America’s food stamp program — It’s welfare, but not as we know it

American conservatives hate welfare. But under President Bush, they willingly expanded food stamps — a program that hands out over than 64 billion of dollars worth of assistance a year to low-income Americans and legal immigrants.

The reason? Many conservatives don’t think the food stamps program is welfare.

Ending welfare

In 1992 Bill Clinton ran for office promising to "end welfare as we know it". And by the end of his presidency, he boasted that the 1996 welfare reform legislation had cut caseloads in half and moved millions of parents from welfare to work.

This is the part of America’s welfare reform story that everyone knows — the introduction of time limits, the tougher work requirements and the drastic decline in caseloads. The 1996 welfare reforms ended the Aid to Families with Dependent Children (AFDC) program and replaced with with Temporary Assistance for Needy Families (TANF).

… but not food stamps

But there’s more to the American welfare state than cash payments to jobless single mothers. A part of the story most people don’t know is the growth of the food stamp program. Initially caught up in the Clinton administration’s attack on welfare, the program grew rapidly under George W Bush when eligibility conditions were relaxed and policy makers made benefits easier and less stigmatising to claim.

Now known as the Supplemental Nutrition Assistance Program (SNAP), this program helps low-income Americans and legal immigrants to buy food. Recipients get an electronic benefits transfer (EBT) card that they can use to buy food at supermarkets and other stores. The cards cannot be used to buy things like cigarettes, alcohol, hot food, shampoo or pet food.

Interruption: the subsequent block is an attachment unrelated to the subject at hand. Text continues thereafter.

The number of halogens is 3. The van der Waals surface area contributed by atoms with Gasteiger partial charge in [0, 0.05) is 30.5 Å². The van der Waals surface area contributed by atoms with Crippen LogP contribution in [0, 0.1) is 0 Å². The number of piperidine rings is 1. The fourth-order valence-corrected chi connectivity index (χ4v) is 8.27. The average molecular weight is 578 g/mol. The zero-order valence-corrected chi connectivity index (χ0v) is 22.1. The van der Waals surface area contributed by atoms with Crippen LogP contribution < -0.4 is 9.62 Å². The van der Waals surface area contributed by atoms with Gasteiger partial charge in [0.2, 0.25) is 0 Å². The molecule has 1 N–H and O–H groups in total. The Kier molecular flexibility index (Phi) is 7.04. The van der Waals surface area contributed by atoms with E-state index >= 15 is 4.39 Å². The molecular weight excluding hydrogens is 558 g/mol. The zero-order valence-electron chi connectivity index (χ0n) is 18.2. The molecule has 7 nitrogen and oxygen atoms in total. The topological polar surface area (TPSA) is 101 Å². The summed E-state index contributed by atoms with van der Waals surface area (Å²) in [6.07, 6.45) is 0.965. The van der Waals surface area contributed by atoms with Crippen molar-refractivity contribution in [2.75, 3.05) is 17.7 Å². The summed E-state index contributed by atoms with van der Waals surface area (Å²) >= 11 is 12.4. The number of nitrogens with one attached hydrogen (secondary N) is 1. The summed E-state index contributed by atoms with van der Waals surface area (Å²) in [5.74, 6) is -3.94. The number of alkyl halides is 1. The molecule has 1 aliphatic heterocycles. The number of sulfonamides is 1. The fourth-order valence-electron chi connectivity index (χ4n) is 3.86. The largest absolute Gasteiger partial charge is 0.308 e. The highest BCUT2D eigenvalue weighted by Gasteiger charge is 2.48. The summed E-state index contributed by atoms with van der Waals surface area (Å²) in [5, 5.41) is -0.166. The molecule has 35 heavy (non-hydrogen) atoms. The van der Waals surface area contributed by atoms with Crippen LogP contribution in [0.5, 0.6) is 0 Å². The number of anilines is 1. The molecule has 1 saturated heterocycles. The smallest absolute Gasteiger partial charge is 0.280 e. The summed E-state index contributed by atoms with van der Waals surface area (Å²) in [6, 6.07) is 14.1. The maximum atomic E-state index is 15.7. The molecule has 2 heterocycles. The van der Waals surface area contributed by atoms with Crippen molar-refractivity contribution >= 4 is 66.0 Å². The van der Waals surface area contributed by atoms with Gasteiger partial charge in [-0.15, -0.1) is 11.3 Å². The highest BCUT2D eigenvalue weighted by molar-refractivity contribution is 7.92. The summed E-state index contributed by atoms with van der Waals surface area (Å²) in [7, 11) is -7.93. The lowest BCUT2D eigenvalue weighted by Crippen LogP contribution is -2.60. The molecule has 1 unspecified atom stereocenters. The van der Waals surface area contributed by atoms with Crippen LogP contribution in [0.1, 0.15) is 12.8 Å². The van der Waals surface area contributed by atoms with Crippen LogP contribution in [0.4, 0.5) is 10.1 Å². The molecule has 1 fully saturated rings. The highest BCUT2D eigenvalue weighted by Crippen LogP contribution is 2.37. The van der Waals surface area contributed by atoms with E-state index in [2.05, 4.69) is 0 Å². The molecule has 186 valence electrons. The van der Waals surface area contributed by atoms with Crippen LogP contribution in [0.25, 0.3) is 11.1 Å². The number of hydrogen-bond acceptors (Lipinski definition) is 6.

In a recent piece for Slate, Annie Lowrey writes:

President George W. Bush appointed Eric Bost as his undersecretary for food, nutrition, and consumer services at the USDA, and the two went on a quiet crusade to expand eligibility, increase enrollment, and reduce stigma around nutrition aid. In 2002, for instance, Bush announced his support for letting legal immigrants apply for benefits, and he pushed the provision into the farm bill—granting about 300,000 more people eligibility at a multibillion-dollar federal cost. Bost also expanded the size of and outreach for SNAP, "reflecting the administration’s commitment to the nutrition safety net"—no mention of welfare there. In negotiations around the 2008 farm bill, the Bush administration took a final, fateful step to reduce stigma and pull the program into the 21st century. The USDA officially rebranded food stamps as SNAP benefits, with a focus on nutrition rather than free food.

The cocktail of rising unemployment, stagnant wages, eased access to support programs, and purposeful destigmatization during the Bush administration meant that rolls swelled—from 17 million when he took office to 28 million when he left. That caused some consternation among conservatives. But the administration pushed back. "I don’t have any problems with those programs growing, and indeed, they were intended to grow," Ron Haskins, a Bush adviser, told the Associated Press in 2007.